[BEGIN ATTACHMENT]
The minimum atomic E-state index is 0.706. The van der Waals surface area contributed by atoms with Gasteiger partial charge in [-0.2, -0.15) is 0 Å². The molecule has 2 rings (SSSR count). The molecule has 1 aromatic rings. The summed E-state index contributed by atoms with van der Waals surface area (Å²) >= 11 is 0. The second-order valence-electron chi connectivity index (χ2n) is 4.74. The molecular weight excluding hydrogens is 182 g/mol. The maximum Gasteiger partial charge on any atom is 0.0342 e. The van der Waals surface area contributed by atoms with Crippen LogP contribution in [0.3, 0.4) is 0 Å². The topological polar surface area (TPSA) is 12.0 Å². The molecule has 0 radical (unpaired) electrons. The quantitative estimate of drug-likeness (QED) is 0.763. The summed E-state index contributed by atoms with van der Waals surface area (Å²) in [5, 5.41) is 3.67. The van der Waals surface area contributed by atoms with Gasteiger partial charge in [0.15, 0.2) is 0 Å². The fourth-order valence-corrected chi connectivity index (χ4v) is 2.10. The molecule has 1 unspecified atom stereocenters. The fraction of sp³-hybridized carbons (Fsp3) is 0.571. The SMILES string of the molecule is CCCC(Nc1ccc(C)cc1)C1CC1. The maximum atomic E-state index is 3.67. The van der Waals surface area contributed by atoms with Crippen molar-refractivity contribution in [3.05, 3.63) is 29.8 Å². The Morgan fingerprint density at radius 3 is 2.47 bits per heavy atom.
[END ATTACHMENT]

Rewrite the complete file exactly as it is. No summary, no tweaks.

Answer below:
The minimum atomic E-state index is 0.706. The van der Waals surface area contributed by atoms with Gasteiger partial charge in [-0.2, -0.15) is 0 Å². The molecule has 2 rings (SSSR count). The molecule has 1 aromatic rings. The summed E-state index contributed by atoms with van der Waals surface area (Å²) >= 11 is 0. The second-order valence-electron chi connectivity index (χ2n) is 4.74. The molecular weight excluding hydrogens is 182 g/mol. The maximum Gasteiger partial charge on any atom is 0.0342 e. The van der Waals surface area contributed by atoms with Crippen LogP contribution in [0.3, 0.4) is 0 Å². The topological polar surface area (TPSA) is 12.0 Å². The molecule has 0 radical (unpaired) electrons. The quantitative estimate of drug-likeness (QED) is 0.763. The summed E-state index contributed by atoms with van der Waals surface area (Å²) in [5, 5.41) is 3.67. The van der Waals surface area contributed by atoms with Gasteiger partial charge in [0.15, 0.2) is 0 Å². The fourth-order valence-corrected chi connectivity index (χ4v) is 2.10. The molecule has 1 unspecified atom stereocenters. The fraction of sp³-hybridized carbons (Fsp3) is 0.571. The SMILES string of the molecule is CCCC(Nc1ccc(C)cc1)C1CC1. The maximum atomic E-state index is 3.67. The van der Waals surface area contributed by atoms with Crippen molar-refractivity contribution in [3.05, 3.63) is 29.8 Å². The Morgan fingerprint density at radius 3 is 2.47 bits per heavy atom.